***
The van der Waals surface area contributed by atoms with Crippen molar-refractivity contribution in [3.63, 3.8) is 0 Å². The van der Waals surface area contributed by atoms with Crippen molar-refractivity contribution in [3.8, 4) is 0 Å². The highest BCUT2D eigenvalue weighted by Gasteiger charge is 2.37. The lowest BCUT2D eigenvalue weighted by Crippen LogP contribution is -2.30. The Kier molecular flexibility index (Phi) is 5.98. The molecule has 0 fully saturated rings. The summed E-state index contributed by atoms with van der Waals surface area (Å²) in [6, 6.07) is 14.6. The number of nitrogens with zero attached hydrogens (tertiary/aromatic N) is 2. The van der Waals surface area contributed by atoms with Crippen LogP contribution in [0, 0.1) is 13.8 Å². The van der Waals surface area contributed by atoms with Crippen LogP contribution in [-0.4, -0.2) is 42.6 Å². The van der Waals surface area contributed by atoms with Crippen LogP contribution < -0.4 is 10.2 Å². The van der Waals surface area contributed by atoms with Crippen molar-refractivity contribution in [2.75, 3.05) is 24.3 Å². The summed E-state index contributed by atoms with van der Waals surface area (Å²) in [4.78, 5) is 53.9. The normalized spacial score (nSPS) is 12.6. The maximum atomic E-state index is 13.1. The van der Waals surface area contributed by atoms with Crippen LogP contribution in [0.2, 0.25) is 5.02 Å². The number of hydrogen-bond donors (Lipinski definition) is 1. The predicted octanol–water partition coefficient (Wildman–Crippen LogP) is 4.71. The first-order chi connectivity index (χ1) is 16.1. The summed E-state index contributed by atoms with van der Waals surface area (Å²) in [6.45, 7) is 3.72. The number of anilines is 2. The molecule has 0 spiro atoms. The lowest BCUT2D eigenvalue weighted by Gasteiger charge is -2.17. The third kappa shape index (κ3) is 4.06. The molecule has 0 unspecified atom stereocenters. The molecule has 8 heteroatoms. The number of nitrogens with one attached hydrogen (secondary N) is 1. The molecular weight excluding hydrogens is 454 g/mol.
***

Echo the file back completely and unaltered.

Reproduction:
The van der Waals surface area contributed by atoms with Crippen molar-refractivity contribution in [3.63, 3.8) is 0 Å². The van der Waals surface area contributed by atoms with Crippen molar-refractivity contribution in [3.8, 4) is 0 Å². The highest BCUT2D eigenvalue weighted by Gasteiger charge is 2.37. The lowest BCUT2D eigenvalue weighted by Crippen LogP contribution is -2.30. The Kier molecular flexibility index (Phi) is 5.98. The molecule has 0 fully saturated rings. The summed E-state index contributed by atoms with van der Waals surface area (Å²) in [6, 6.07) is 14.6. The number of nitrogens with zero attached hydrogens (tertiary/aromatic N) is 2. The van der Waals surface area contributed by atoms with Crippen LogP contribution in [0, 0.1) is 13.8 Å². The van der Waals surface area contributed by atoms with Crippen LogP contribution in [-0.4, -0.2) is 42.6 Å². The van der Waals surface area contributed by atoms with Crippen LogP contribution < -0.4 is 10.2 Å². The van der Waals surface area contributed by atoms with Crippen molar-refractivity contribution in [2.75, 3.05) is 24.3 Å². The summed E-state index contributed by atoms with van der Waals surface area (Å²) in [4.78, 5) is 53.9. The normalized spacial score (nSPS) is 12.6. The maximum atomic E-state index is 13.1. The van der Waals surface area contributed by atoms with Crippen LogP contribution in [0.2, 0.25) is 5.02 Å². The number of hydrogen-bond donors (Lipinski definition) is 1. The predicted octanol–water partition coefficient (Wildman–Crippen LogP) is 4.71. The first-order chi connectivity index (χ1) is 16.1. The summed E-state index contributed by atoms with van der Waals surface area (Å²) in [6.45, 7) is 3.72. The number of anilines is 2. The molecule has 0 spiro atoms. The lowest BCUT2D eigenvalue weighted by Gasteiger charge is -2.17. The third kappa shape index (κ3) is 4.06. The molecule has 0 unspecified atom stereocenters. The molecule has 8 heteroatoms. The number of nitrogens with one attached hydrogen (secondary N) is 1. The molecular weight excluding hydrogens is 454 g/mol.